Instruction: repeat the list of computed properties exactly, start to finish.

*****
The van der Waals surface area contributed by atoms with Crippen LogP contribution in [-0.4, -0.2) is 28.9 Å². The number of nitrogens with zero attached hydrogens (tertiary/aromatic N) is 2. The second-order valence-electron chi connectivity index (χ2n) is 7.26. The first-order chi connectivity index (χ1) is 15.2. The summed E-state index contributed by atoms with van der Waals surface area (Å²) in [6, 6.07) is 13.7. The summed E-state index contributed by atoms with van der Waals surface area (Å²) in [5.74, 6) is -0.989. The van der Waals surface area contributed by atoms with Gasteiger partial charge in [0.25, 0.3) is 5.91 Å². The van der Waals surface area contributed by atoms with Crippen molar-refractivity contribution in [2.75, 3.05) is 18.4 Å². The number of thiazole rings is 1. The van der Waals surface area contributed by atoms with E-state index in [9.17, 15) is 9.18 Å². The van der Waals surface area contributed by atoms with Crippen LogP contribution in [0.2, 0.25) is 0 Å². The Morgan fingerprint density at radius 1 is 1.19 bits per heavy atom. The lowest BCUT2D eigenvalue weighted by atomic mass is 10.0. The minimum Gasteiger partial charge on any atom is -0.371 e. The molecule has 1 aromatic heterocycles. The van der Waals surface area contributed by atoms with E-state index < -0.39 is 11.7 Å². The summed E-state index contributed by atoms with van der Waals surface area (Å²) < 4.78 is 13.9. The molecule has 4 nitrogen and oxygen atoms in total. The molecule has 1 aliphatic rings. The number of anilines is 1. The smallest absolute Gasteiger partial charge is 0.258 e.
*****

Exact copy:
The van der Waals surface area contributed by atoms with Crippen LogP contribution in [-0.4, -0.2) is 28.9 Å². The number of nitrogens with zero attached hydrogens (tertiary/aromatic N) is 2. The second-order valence-electron chi connectivity index (χ2n) is 7.26. The first-order chi connectivity index (χ1) is 15.2. The summed E-state index contributed by atoms with van der Waals surface area (Å²) in [6, 6.07) is 13.7. The summed E-state index contributed by atoms with van der Waals surface area (Å²) in [5.74, 6) is -0.989. The van der Waals surface area contributed by atoms with Gasteiger partial charge in [0.25, 0.3) is 5.91 Å². The van der Waals surface area contributed by atoms with Crippen molar-refractivity contribution in [2.75, 3.05) is 18.4 Å². The number of thiazole rings is 1. The van der Waals surface area contributed by atoms with E-state index in [9.17, 15) is 9.18 Å². The van der Waals surface area contributed by atoms with Crippen LogP contribution in [0.2, 0.25) is 0 Å². The Morgan fingerprint density at radius 1 is 1.19 bits per heavy atom. The lowest BCUT2D eigenvalue weighted by atomic mass is 10.0. The minimum Gasteiger partial charge on any atom is -0.371 e. The molecule has 1 aromatic heterocycles. The van der Waals surface area contributed by atoms with E-state index < -0.39 is 11.7 Å². The summed E-state index contributed by atoms with van der Waals surface area (Å²) < 4.78 is 13.9. The molecule has 4 nitrogen and oxygen atoms in total. The molecule has 1 aliphatic rings. The number of anilines is 1. The smallest absolute Gasteiger partial charge is 0.258 e.